It's a good idea to analyze claims like this one:

"The design specs of the KDV-500 claim that 1 ton of input generates on average 6.29 barrels of diesel fuel."

My handbook lists #2 diesel at 57.4 lbm/ft^3, or 7.67 pounds per gallon.  6.29 barrels of #2 diesel weighs 2027 pounds.  In other words, the KDV-500 not only transmutes oxygen to carbon, it has found a way to violate conservation of mass-energy and produce more than its input.
Being German, I suppose it's possible that they meant a metric ton (or a 40 gal barrel). However that still seems implausable. I think it is more likely that their diesel is just a tad less dense, and the figure they gave in their literature is for a very overly optimistic (unless they ran the test with a carefully prepared feedstock that could not be matched by realistic waste products) near 100% conversion. Maybe the 6.29 was arrived at by simply dividing 2000lb. by the density of their product. Very inaccurate but easy and it looks good.
They would certainly never get close to that yield on bio-waste inputs like cellulose, and a reading of the PDF shows scientific illiteracy like using superscripts in chemical formulae (usually used to denote atomic weight) rather than subscripts.

It just screams "scam" to me.
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The dead cat story was the revanche of a German tabloid for being refused an interview - just total BS. Of course, in theory this IS possible, but slaughter house waste is much more feasible than our poor cats.
There are quite some distorted information about the KDV process swirling around on the net. Fact is that the technology is able to convert 1 metric ton of oil (fossil or bio) into approximately 850 kg diesel (988 liters or 261 gallons), 1t of plastic into 800 kg (930 liters, 246 gallons) and 1 t of biomass (straw, prairie grass, agro waste) into appr. 300kg (350 liters; 92 gallons) and even the glycerol (!), the waste from biodiesel production, into about 200kg (60 gallons).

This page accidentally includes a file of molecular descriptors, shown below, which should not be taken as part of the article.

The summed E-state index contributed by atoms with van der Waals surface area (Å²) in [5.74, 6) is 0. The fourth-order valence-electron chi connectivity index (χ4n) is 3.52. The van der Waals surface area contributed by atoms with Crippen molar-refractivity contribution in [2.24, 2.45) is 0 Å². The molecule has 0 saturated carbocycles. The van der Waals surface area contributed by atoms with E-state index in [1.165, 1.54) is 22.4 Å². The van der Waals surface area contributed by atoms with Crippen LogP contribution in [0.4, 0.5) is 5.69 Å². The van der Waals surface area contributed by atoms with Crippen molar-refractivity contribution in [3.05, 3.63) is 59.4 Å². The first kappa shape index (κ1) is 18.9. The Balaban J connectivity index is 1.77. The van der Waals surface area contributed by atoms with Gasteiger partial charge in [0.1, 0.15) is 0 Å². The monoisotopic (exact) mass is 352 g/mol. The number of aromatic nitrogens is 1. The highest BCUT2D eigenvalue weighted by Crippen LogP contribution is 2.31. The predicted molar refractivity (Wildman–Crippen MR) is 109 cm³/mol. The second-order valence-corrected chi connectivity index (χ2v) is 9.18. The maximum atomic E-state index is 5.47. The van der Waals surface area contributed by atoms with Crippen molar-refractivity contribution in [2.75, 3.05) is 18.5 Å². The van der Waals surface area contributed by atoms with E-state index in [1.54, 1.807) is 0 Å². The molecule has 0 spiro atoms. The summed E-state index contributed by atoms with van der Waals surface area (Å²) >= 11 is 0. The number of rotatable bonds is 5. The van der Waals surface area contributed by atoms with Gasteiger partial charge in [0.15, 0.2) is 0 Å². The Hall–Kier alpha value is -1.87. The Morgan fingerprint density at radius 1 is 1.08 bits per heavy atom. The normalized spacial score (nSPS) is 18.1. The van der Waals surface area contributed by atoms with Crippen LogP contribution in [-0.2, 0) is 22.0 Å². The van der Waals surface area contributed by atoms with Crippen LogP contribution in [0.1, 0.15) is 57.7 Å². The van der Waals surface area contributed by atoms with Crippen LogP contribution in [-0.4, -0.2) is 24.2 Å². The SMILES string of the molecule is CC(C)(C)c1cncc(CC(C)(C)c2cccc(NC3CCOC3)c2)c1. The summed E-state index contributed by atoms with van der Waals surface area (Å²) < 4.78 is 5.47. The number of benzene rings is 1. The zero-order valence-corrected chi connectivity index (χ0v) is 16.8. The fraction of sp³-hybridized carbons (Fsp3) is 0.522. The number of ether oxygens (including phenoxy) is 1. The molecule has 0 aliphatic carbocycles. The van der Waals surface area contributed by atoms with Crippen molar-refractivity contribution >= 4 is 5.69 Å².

These figures have been proven and 4 KDV500 units are already in production world wide. More detailed information I found on the website of their US rep
If you take the headers off a diesel engine put baffles like on a foot pump then put a 1 hp electronic pump in.could you not turn w diesel engine with soy bean oil?Once the vehicle is in motion could you have a power generating turbine lower on a wheel giving the pump and every thing else power?without using any fossil fuels other than the oil to lubricate the crankshaft,push rods.etc.using the engine you could still would have a camshaft to power the air compressor alternator and the water pump.Dumb as it sounds it works so kill all the cattle and cats you want my system would produce no green house gas.And be even more efficient as more power than super diesel would be produced1